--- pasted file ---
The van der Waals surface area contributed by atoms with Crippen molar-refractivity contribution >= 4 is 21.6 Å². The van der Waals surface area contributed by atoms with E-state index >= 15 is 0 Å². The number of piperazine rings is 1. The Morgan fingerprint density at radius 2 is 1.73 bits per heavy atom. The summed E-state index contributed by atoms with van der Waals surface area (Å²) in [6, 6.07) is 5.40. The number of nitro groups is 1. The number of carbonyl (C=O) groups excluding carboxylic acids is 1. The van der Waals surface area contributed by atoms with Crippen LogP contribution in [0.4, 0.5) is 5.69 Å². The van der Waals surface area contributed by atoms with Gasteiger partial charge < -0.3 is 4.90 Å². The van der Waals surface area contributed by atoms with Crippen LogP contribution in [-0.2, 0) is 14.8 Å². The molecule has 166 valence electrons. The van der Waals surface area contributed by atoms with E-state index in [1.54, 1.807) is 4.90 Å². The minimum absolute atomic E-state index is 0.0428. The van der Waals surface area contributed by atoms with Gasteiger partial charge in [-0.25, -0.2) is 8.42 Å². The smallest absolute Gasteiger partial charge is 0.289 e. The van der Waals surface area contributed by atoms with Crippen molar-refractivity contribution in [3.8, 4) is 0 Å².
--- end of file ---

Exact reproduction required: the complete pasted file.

The van der Waals surface area contributed by atoms with Crippen molar-refractivity contribution >= 4 is 21.6 Å². The van der Waals surface area contributed by atoms with E-state index >= 15 is 0 Å². The number of piperazine rings is 1. The Morgan fingerprint density at radius 2 is 1.73 bits per heavy atom. The summed E-state index contributed by atoms with van der Waals surface area (Å²) in [6, 6.07) is 5.40. The number of nitro groups is 1. The number of carbonyl (C=O) groups excluding carboxylic acids is 1. The van der Waals surface area contributed by atoms with Crippen LogP contribution in [0.4, 0.5) is 5.69 Å². The van der Waals surface area contributed by atoms with Gasteiger partial charge < -0.3 is 4.90 Å². The van der Waals surface area contributed by atoms with Crippen LogP contribution in [-0.2, 0) is 14.8 Å². The molecule has 166 valence electrons. The van der Waals surface area contributed by atoms with E-state index in [1.54, 1.807) is 4.90 Å². The minimum absolute atomic E-state index is 0.0428. The van der Waals surface area contributed by atoms with Gasteiger partial charge in [-0.25, -0.2) is 8.42 Å². The smallest absolute Gasteiger partial charge is 0.289 e. The van der Waals surface area contributed by atoms with Crippen molar-refractivity contribution in [3.8, 4) is 0 Å².